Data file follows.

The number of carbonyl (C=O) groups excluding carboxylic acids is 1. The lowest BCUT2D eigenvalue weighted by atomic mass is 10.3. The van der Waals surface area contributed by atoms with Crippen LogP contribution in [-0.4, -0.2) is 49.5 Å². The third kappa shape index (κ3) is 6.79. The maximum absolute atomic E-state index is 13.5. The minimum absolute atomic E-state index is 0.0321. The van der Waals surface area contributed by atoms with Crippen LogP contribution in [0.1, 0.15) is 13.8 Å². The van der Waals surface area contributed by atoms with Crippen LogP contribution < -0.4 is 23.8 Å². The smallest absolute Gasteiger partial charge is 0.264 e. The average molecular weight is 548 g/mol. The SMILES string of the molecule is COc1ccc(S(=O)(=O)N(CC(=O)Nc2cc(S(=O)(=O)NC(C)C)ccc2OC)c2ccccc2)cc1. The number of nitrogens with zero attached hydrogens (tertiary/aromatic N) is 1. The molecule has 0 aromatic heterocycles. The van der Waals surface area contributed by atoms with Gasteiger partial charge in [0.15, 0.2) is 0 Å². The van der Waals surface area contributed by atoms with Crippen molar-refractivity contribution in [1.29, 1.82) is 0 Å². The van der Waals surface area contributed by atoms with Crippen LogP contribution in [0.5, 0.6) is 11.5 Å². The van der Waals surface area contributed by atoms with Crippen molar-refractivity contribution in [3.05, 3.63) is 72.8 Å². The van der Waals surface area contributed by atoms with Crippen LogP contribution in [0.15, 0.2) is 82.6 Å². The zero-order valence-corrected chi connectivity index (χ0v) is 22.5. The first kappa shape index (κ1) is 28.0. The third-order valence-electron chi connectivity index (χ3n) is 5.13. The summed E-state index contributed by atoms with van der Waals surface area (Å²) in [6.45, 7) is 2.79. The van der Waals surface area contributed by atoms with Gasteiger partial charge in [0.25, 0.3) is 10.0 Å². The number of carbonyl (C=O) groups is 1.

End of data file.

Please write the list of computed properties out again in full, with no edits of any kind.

The number of carbonyl (C=O) groups excluding carboxylic acids is 1. The lowest BCUT2D eigenvalue weighted by atomic mass is 10.3. The van der Waals surface area contributed by atoms with Crippen LogP contribution in [-0.4, -0.2) is 49.5 Å². The third kappa shape index (κ3) is 6.79. The maximum absolute atomic E-state index is 13.5. The minimum absolute atomic E-state index is 0.0321. The van der Waals surface area contributed by atoms with Crippen LogP contribution in [0.1, 0.15) is 13.8 Å². The van der Waals surface area contributed by atoms with Crippen LogP contribution < -0.4 is 23.8 Å². The smallest absolute Gasteiger partial charge is 0.264 e. The average molecular weight is 548 g/mol. The SMILES string of the molecule is COc1ccc(S(=O)(=O)N(CC(=O)Nc2cc(S(=O)(=O)NC(C)C)ccc2OC)c2ccccc2)cc1. The number of nitrogens with zero attached hydrogens (tertiary/aromatic N) is 1. The molecule has 0 aromatic heterocycles. The van der Waals surface area contributed by atoms with Gasteiger partial charge in [0.15, 0.2) is 0 Å². The van der Waals surface area contributed by atoms with Crippen molar-refractivity contribution in [1.29, 1.82) is 0 Å². The van der Waals surface area contributed by atoms with Crippen LogP contribution in [0.5, 0.6) is 11.5 Å². The van der Waals surface area contributed by atoms with Crippen molar-refractivity contribution in [3.05, 3.63) is 72.8 Å². The van der Waals surface area contributed by atoms with Crippen LogP contribution in [0.15, 0.2) is 82.6 Å². The zero-order valence-corrected chi connectivity index (χ0v) is 22.5. The first kappa shape index (κ1) is 28.0. The third-order valence-electron chi connectivity index (χ3n) is 5.13. The summed E-state index contributed by atoms with van der Waals surface area (Å²) in [6.45, 7) is 2.79. The van der Waals surface area contributed by atoms with Gasteiger partial charge in [0.25, 0.3) is 10.0 Å². The number of carbonyl (C=O) groups is 1.